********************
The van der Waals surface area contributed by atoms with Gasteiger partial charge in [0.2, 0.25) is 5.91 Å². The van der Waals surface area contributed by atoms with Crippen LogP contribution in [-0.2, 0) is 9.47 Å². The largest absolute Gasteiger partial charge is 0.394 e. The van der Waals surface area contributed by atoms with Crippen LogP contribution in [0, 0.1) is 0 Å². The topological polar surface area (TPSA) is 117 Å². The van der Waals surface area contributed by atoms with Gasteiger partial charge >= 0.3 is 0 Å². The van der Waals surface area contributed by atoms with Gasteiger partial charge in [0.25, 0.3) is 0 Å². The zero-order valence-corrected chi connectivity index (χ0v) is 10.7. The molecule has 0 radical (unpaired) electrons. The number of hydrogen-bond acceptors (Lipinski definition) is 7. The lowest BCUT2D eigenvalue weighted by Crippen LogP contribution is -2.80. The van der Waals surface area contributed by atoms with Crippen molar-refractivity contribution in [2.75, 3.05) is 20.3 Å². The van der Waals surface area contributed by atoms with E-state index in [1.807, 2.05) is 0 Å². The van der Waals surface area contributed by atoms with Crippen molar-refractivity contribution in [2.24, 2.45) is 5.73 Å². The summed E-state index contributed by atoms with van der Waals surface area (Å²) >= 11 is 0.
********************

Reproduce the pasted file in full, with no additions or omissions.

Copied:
The van der Waals surface area contributed by atoms with Gasteiger partial charge in [0.2, 0.25) is 5.91 Å². The van der Waals surface area contributed by atoms with Crippen LogP contribution in [-0.2, 0) is 9.47 Å². The largest absolute Gasteiger partial charge is 0.394 e. The van der Waals surface area contributed by atoms with Crippen LogP contribution in [0, 0.1) is 0 Å². The topological polar surface area (TPSA) is 117 Å². The van der Waals surface area contributed by atoms with Gasteiger partial charge >= 0.3 is 0 Å². The van der Waals surface area contributed by atoms with Gasteiger partial charge in [0.25, 0.3) is 0 Å². The zero-order valence-corrected chi connectivity index (χ0v) is 10.7. The molecule has 0 radical (unpaired) electrons. The number of hydrogen-bond acceptors (Lipinski definition) is 7. The lowest BCUT2D eigenvalue weighted by Crippen LogP contribution is -2.80. The van der Waals surface area contributed by atoms with Crippen molar-refractivity contribution in [2.75, 3.05) is 20.3 Å². The van der Waals surface area contributed by atoms with E-state index in [1.807, 2.05) is 0 Å². The van der Waals surface area contributed by atoms with Crippen molar-refractivity contribution in [2.24, 2.45) is 5.73 Å². The summed E-state index contributed by atoms with van der Waals surface area (Å²) >= 11 is 0.